Directed by: Jonathan Levine
Premise: Taking place amid a zombie apocalypse, an undead young man (Nicholas Hoult) meets a living woman (Teresa Palmer) and his feelings for her cause him to slowly revert back to life.
What Works: Warm Bodies has been marketed to appeal to the Twilight crowd but this is a much better movie and closer to Zombieland or Shaun of the Dead with its wit and intelligence. The filmmakers of Warm Bodies show an understanding for the zombie genre and set about subverting it. Because of that self-awareness, the film is about more than it appears. Under the premise of Warm Bodies, human beings live in an enclosed, militarized community with a giant wall separating them from a zombie-infected city. The zombies are divided into two groups: corpses and skeletons. The corpses are undead people who retain a vague consciousness but are unable to speak in more than grunts and groans and require a diet of human flesh. The skeletons are corpses who have deteriorated to the point of monstrosity and they are entirely governed by their appetite. This set up makes for a clever metaphor of contemporary society, channeling the social criticism of George A. Romero’s zombie films like Dawn of the Dead. Warm Bodies is about a contemporary world in which people are separated by social status and dehumanized by routine. The rejuvenation of life through love is a clever if somewhat hokey idea and it gives this film a fresh approach to a tired genre. Throughout their movie, the filmmakers of Warm Bodies reengineer the zombie film, upending the conventions and in the process interrogating what viewers get out of this genre. It is also a very funny movie, as it pokes fun at the clichés of the zombie film. The premise of Warm Bodies, along with its humor and intelligence, carries the movie through its shortcomings.
What Doesn’t: Warm Bodies holds very few surprises. Some of this is due to the trailer, which revealed most of the best bits and critical plot points, but Warm Bodies is also very predictable because the story is familiar from other horror-romance mash-ups. The girl-meets-zombie scenario of Warm Bodies is not wholly original; the same premise was seen before in My Boyfriend’s Back and Night of the Living Dorks although Warm Bodies is by far a better movie than those examples. Warm Bodies also treads on obnoxiousness. The thoughts of the lead character are conveyed through voice-over which runs consistently over the first half of the movie. The voice over retreats in tandem with the character’s zombie symptoms but he says very little that is interesting. The rest of the central characters of Warm Bodies are not very compelling either. No one is anything except what they appear to be and most characters are played by fresh faced young actors who look more like the cast of a television sitcom than the survivors of a zombie apocalypse. The premise of Warm Bodies also has a host of problems that will bother zombie aficionados. For instance, if the zombies are undead their bodies would continually decay, meaning that coming back to life would be impossible. More glaringly, Warm Bodies never solves the problem of the corpses’ hunger for human flesh. The lead zombie and his allies just stop eating but the movie never suggests why, especially since their hunger is made to seem irresistible early in the movie. That leads to another problem: this is a zombie movie that is light on gore. Warm Bodies has been made to appeal to a more mainstream audience than Dead Alive but the filmmakers go out of their way to avoid the horrific elements that ought to be central to a movie about flesh-eating zombies.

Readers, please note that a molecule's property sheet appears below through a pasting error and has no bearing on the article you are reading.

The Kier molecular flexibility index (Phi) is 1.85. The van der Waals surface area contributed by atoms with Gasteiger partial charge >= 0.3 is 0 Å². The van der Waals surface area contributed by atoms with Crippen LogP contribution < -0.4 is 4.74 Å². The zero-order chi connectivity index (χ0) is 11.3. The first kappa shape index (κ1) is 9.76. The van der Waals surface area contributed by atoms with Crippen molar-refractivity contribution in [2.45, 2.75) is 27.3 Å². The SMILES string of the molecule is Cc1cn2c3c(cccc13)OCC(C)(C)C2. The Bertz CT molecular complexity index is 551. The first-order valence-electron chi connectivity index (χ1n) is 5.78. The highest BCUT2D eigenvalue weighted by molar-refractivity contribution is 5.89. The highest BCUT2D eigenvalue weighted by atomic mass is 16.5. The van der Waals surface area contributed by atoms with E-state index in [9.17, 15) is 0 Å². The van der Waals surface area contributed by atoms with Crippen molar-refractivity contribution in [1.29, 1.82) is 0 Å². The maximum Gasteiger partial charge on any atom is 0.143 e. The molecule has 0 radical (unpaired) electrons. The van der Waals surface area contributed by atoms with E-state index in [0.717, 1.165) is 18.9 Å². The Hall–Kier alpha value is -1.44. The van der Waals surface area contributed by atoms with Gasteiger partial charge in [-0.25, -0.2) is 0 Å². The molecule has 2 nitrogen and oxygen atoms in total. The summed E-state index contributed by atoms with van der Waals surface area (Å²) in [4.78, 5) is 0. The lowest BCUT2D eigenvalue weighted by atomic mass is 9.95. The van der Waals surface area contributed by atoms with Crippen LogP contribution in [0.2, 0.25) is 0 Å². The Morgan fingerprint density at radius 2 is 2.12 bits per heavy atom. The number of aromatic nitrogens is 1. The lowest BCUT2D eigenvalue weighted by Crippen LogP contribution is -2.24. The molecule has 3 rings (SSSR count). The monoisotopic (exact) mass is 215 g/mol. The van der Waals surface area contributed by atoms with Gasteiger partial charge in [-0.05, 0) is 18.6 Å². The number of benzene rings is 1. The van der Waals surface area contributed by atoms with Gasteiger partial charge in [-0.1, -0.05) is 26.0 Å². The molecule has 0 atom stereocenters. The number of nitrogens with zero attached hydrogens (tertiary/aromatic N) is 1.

Bottom Line: Warm Bodies is a respectable entry in the zombie genre. It has serious shortcomings in the storytelling but the movie is entertaining enough for general audiences while also presenting zombie enthusiasts with some novel ideas.
Episode: #426 (February 10, 2013)